The bakery is a real meeting place (and Suat makes the upstairs available for community meetings, film presentations, and yoga classes). People come in for organic coffee or tea (non-dairy milk available!), or fresh juices, and something from the bakery case, or a generous bowl of hot soup with fresh bread, or pizza (vegan available), sandwiches or sushi (very reasonable prices, too). Everything is vegetarian, most of it vegan. Earth Balance is available instead of butter, if you wish. Invariably, one gets into a conversation with someone-- we met so many great people! (DH got to speak alot of French-- there is a large Francophone community in Whitehorse.)
The bread in the bakery is AMAZING!! So many varieties (some are baked every day, and others on certain days of the week)-- many wheat-free. Many are brick oven breads and naturally leavened, or sourdough, breads (my favorites!). Here are some photos from the bakery:
A display basket with some of the breads for a catering job
The bakery case with not-too-sweet cinnamon buns and a delicious chocolate-cranberry cake
The bakery case, with cranberry scones, spelt muffins, and mini banana breads
Antonio's handmade organic, fair-trade chocolate truffles, using local berries
Fabulous bagels-- the real thing!
They grind some of their own flours
The brick oven
The spacious kitchen
Homemade granola and okara biscuits (okara from their homemade tofu) (they also make soy jerky)
The handmade, locally-made wooden trays used for transporting foods for catering, etc.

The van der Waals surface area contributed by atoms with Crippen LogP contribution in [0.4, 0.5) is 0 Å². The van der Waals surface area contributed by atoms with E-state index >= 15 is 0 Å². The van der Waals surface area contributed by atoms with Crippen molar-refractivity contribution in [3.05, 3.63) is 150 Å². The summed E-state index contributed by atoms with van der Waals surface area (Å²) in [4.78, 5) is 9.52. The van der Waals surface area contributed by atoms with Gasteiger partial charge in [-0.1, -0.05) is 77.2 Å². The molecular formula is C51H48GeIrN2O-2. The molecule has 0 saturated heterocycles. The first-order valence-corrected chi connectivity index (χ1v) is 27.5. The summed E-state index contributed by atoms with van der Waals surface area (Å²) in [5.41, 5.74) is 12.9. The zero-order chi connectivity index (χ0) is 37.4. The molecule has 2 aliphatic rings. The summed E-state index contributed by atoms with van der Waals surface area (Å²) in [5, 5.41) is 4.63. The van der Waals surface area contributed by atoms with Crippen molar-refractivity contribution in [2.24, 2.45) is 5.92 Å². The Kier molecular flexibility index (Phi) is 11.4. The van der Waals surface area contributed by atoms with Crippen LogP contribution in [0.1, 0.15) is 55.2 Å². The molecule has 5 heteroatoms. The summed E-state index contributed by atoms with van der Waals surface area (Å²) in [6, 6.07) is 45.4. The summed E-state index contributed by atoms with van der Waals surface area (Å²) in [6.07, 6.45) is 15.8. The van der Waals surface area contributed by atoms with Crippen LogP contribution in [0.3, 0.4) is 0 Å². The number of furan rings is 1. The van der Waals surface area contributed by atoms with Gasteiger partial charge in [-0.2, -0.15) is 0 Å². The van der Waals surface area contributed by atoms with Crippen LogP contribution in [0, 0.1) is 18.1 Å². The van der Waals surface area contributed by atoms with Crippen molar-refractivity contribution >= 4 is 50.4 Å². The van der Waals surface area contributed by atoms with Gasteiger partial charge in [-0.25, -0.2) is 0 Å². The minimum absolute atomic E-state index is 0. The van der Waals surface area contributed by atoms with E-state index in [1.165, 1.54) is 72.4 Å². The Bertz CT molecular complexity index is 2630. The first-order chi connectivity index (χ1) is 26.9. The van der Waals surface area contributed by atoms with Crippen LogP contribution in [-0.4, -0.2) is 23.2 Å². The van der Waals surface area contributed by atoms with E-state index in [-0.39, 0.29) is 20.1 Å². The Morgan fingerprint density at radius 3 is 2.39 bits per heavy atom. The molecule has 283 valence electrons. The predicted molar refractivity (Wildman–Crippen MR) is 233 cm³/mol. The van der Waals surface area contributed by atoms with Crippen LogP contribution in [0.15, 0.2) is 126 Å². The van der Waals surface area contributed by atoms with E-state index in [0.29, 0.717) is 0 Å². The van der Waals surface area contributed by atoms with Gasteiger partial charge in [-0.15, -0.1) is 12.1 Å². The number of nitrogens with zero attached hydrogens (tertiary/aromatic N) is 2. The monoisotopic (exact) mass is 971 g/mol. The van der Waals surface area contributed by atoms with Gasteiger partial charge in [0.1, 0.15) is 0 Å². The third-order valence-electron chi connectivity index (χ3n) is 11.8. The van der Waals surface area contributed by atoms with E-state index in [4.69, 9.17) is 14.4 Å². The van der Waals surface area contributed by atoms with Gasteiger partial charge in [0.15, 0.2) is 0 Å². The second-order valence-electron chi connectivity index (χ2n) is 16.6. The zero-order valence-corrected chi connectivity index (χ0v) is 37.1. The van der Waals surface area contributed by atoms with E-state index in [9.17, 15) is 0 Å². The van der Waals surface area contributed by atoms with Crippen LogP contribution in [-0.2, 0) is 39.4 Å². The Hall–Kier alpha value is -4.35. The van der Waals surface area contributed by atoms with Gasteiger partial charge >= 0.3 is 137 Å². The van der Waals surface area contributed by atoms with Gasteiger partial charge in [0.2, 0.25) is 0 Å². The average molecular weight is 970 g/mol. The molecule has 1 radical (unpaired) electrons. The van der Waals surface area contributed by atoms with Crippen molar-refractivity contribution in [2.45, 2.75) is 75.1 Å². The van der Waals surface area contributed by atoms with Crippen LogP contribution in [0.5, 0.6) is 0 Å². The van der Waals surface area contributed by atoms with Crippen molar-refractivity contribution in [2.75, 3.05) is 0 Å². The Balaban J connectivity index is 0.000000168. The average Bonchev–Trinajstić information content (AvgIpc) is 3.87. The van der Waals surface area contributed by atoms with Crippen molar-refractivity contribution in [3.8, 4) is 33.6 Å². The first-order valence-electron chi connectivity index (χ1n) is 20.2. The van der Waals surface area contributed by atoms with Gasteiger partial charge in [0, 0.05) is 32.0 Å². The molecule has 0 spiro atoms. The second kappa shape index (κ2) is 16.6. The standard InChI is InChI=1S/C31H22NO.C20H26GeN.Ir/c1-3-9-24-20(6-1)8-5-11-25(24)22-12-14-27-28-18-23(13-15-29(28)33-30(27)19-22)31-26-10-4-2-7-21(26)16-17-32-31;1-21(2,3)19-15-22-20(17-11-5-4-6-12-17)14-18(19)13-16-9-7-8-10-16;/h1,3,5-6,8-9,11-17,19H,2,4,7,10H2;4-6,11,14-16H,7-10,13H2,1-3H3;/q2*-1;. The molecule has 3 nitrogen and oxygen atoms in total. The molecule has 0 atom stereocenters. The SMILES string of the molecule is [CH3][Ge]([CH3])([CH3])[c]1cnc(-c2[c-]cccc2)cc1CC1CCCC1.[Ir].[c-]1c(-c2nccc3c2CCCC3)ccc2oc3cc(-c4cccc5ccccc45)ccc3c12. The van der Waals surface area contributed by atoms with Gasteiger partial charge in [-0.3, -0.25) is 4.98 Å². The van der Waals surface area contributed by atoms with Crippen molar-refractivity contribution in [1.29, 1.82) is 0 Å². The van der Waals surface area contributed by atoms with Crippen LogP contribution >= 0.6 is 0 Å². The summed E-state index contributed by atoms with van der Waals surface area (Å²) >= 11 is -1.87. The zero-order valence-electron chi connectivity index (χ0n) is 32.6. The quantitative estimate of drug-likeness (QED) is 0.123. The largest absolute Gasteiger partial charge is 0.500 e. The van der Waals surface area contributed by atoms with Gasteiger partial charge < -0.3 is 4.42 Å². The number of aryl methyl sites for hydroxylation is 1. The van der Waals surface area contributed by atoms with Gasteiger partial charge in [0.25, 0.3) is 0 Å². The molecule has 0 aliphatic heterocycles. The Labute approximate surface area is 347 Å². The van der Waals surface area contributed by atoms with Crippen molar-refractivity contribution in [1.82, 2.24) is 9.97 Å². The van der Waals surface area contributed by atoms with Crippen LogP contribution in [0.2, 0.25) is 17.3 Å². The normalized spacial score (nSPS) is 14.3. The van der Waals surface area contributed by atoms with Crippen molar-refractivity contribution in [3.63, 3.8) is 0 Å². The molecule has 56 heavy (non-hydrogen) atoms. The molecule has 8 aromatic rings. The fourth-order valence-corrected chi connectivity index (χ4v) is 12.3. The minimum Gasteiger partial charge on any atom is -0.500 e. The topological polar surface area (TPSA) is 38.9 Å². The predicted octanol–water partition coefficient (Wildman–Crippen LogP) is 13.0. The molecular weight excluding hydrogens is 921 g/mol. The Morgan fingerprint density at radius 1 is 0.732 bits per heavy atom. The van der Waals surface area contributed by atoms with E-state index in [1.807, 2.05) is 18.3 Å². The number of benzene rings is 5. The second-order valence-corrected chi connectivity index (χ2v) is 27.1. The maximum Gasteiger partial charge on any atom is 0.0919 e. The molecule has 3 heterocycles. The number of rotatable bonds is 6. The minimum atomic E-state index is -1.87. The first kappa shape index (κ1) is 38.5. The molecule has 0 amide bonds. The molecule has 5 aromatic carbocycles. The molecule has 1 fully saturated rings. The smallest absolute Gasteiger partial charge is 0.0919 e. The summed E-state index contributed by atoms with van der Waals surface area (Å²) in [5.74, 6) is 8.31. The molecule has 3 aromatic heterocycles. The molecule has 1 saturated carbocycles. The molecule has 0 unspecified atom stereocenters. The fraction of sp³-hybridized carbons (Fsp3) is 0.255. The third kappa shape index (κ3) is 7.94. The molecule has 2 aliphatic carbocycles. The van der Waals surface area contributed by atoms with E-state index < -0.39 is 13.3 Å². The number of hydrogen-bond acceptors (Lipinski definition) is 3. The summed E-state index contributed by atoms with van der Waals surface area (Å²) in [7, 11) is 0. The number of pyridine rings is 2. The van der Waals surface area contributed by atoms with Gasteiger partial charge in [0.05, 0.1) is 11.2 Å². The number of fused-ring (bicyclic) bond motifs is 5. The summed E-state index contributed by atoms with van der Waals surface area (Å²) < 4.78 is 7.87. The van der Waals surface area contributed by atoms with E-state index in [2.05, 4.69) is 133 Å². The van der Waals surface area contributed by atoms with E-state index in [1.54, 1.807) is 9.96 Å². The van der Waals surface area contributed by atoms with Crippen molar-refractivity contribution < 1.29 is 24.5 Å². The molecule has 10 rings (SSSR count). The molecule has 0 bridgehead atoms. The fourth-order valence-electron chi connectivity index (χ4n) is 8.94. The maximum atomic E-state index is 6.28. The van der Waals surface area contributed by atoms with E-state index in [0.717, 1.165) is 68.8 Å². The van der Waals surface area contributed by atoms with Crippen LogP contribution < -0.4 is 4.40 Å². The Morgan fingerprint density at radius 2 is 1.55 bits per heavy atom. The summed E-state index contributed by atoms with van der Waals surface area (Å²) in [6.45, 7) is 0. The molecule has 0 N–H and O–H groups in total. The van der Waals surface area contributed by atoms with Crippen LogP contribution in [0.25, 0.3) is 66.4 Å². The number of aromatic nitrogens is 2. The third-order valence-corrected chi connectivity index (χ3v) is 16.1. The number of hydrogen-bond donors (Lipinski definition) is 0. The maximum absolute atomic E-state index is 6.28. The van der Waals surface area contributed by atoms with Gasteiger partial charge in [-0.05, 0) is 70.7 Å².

One of the propane ovens
As for Whitehorse itself, there are many interesting art galleries, museums, shops, an excellent library, and, of course, the spectacular scenery. The Yukon River flows behind the town (you can't see it in the picture below), with the mountains behind:
In this picture, you can see some of the large escarpment behind the city:
I stand beside a large copper "nugget" outside of one of the old original houses.
Some of the beautiful murals all over the city, depicting First Nations history, as well as Klondike history:
This was Yukon College, an alternative high school where I spoke to some of the students about vegetarian diet.
We managed to take two jaunts out of town, one to the south, where we visited a Tibetan lama (well, he was American, but follows Tibetan Buddhism) preparing for a 1000-day retreat in a cabin beside a beautiful lake in the woods. On the way there we stopped at the famous Emerald Lake (not the same lake mentioned above):
We also went on a 2 hour drive North, towards Haines, Alaska and saw beautiful mountains and glaciers (see the first picture).
The downtown has some old building, which give a "Wild West" feel:
This was great bookstore-- they carried lots of vegetarian and vegan book s( even one of mine!), and the biggest selection of magazines I've seen in a long time, including some very progressive ones.
In fact, we found the community very progressive environmentally. They have a farmers' market that is "plastic bag free", and the city is being inovative about their wast. In Porter Creek, the suburb where we were staying, there is a pilot program: